ECB announces QE end date, warns interest rate hikes long way off

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15 June 2018

thomasdodds

The Euro fell sharply against every currency on Thursday, falling by close to two percent, its lowest level against the US Dollar since late May, after the European Central Bank delivered some very explicit forward guidance on monetary policy.

A
s speculated going into the meeting, the bank announced plans to begin winding down its quantitative easing programme beyond its existing end date. Asset purchases will be extended beyond September, at a reduced pace of 15 billion Euros a month and, after this short tapering period, will be wound down to zero in December. The common currency, however, fell sharply after the ECB indicated that any interest rate increases in the Euro-area remain a very long way off. The ECB explicitly stated in its statement that ‘significant stimulus was still needed’ and that it expects the key interest rates to remains at present levels ‘at least through the summer of 2019’.

Mario Draghi’s press conference was equally dovish. He also issued fairly sharp downward revisions for the bank’s growth forecast for this year, to 2.1%. We think that this meeting highlights the excessive emphasis that the market has been placing on last year’s growth surprise in the Eurozone. We previously pointed out that the key driver of ECB monetary policy is core inflation, given the ECB’s singular mandate. With core inflation still well below target, it is clear that the ECB is in no rush at all to even consider raising rates. We believe that any hikes are now very unlikely until deep into the second half of 2019. This lack of higher rates should, in our view, keep the Euro at or modestly below its currently suppressed levels against the US Dollar throughout much of 2018.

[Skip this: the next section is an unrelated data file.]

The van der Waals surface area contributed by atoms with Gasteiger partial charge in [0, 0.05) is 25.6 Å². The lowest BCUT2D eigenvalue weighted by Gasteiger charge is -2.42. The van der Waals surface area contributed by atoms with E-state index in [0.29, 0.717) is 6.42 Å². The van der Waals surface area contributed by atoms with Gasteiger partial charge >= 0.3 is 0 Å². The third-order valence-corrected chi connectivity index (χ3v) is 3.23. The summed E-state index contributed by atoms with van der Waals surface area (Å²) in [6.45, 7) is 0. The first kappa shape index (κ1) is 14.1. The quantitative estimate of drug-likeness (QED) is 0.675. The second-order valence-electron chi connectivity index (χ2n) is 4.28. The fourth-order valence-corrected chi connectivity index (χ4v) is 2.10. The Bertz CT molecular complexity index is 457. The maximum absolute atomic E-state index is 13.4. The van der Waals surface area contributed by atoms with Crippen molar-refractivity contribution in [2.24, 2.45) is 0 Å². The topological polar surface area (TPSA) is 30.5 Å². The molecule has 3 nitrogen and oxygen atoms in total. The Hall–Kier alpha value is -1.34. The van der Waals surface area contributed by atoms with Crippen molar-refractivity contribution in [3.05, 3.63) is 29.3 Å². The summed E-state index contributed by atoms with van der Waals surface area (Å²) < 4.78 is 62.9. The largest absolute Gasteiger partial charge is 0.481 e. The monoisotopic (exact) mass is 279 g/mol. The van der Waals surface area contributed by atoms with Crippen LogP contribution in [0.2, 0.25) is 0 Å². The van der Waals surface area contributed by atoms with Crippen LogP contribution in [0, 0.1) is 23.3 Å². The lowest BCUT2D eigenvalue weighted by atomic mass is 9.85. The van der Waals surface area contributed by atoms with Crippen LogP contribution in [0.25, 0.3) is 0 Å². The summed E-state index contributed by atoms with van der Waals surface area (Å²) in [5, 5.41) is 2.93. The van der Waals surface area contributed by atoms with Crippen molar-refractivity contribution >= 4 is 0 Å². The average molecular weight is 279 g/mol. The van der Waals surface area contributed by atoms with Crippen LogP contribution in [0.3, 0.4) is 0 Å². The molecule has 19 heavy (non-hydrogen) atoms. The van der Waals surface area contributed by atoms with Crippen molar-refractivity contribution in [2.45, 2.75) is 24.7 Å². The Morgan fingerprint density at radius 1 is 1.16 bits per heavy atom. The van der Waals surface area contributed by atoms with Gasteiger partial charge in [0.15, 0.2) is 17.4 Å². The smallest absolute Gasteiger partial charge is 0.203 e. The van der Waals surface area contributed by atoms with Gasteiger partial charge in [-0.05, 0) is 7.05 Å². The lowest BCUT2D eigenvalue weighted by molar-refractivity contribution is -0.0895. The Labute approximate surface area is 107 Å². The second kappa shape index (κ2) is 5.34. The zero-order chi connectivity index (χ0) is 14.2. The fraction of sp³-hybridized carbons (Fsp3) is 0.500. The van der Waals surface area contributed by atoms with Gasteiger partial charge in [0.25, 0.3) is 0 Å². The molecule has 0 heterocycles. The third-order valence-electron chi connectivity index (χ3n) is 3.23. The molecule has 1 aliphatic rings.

Sterling on a rollercoaster, US retail sales hit best month in six

The US Dollar received extra support following yesterday afternoon’s US retail sales, which posted their largest increase in six months. Sales jumped by, a much stronger than anticipated, 0.8% last month, reinforcing the hawkish comments made from the Federal Reserve on Wednesday evening stating that the US economy was approaching ‘normal levels’. With consensus very low for this afternoon’s industrial production numbers, another upward surprise here could be on the cards.

Dragged lower by a broadly stronger US Dollar, the Pound ended up having a very mixed day yesterday. Sterling slipped by almost one percent against the greenback, although it rallied by a similar amount versus the Euro. The bulk of these wild swings can be attributed to post-ECB trading, although it was interesting to see how quickly investors overlooked Thursday morning’s very positive retail sales figures. it appears that currency traders currently have little confidence that the Bank of England will act on this upturn in data, until they get more concrete evidence that the slowdown in the UK economy in the first quarter of the year was indeed temporary.

With no major economic news in the UK over the next few trading sessions, all eyes early next week will turn to Thursday’s Bank of England meeting.